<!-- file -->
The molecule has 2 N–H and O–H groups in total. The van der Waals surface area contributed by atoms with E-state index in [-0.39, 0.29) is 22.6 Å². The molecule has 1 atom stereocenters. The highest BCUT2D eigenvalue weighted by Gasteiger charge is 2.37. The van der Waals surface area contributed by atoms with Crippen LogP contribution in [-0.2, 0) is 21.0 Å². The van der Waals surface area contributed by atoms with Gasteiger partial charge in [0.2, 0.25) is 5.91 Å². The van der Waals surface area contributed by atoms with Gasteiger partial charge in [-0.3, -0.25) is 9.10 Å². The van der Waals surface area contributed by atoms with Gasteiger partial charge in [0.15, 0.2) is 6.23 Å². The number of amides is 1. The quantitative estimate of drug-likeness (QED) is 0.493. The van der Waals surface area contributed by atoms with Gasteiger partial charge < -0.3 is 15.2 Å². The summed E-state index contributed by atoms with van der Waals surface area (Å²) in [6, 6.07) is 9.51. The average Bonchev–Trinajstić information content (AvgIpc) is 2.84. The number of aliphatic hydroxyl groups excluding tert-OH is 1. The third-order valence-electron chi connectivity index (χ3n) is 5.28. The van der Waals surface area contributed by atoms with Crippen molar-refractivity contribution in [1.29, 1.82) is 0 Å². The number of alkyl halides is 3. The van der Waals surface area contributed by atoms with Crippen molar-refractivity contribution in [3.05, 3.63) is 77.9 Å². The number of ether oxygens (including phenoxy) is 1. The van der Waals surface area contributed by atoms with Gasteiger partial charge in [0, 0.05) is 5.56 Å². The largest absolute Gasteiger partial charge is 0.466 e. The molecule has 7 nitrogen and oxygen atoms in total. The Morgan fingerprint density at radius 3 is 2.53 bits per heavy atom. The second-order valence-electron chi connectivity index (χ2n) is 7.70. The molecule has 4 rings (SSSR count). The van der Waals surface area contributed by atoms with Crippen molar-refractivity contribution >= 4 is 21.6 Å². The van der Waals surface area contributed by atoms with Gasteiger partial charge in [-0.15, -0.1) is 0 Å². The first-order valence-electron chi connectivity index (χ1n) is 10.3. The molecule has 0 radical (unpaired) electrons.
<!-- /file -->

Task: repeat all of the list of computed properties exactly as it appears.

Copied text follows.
The molecule has 2 N–H and O–H groups in total. The van der Waals surface area contributed by atoms with E-state index in [-0.39, 0.29) is 22.6 Å². The molecule has 1 atom stereocenters. The highest BCUT2D eigenvalue weighted by Gasteiger charge is 2.37. The van der Waals surface area contributed by atoms with Crippen LogP contribution in [-0.2, 0) is 21.0 Å². The van der Waals surface area contributed by atoms with Gasteiger partial charge in [0.2, 0.25) is 5.91 Å². The van der Waals surface area contributed by atoms with Gasteiger partial charge in [-0.3, -0.25) is 9.10 Å². The van der Waals surface area contributed by atoms with Gasteiger partial charge in [0.15, 0.2) is 6.23 Å². The number of amides is 1. The quantitative estimate of drug-likeness (QED) is 0.493. The van der Waals surface area contributed by atoms with Gasteiger partial charge < -0.3 is 15.2 Å². The summed E-state index contributed by atoms with van der Waals surface area (Å²) in [6, 6.07) is 9.51. The average Bonchev–Trinajstić information content (AvgIpc) is 2.84. The number of aliphatic hydroxyl groups excluding tert-OH is 1. The third-order valence-electron chi connectivity index (χ3n) is 5.28. The van der Waals surface area contributed by atoms with Crippen molar-refractivity contribution in [1.29, 1.82) is 0 Å². The number of alkyl halides is 3. The van der Waals surface area contributed by atoms with Crippen molar-refractivity contribution in [3.05, 3.63) is 77.9 Å². The number of ether oxygens (including phenoxy) is 1. The van der Waals surface area contributed by atoms with Gasteiger partial charge in [0, 0.05) is 5.56 Å². The largest absolute Gasteiger partial charge is 0.466 e. The molecule has 7 nitrogen and oxygen atoms in total. The Morgan fingerprint density at radius 3 is 2.53 bits per heavy atom. The second-order valence-electron chi connectivity index (χ2n) is 7.70. The molecule has 4 rings (SSSR count). The van der Waals surface area contributed by atoms with Crippen molar-refractivity contribution >= 4 is 21.6 Å². The van der Waals surface area contributed by atoms with Gasteiger partial charge in [-0.15, -0.1) is 0 Å². The first-order valence-electron chi connectivity index (χ1n) is 10.3. The molecule has 0 radical (unpaired) electrons.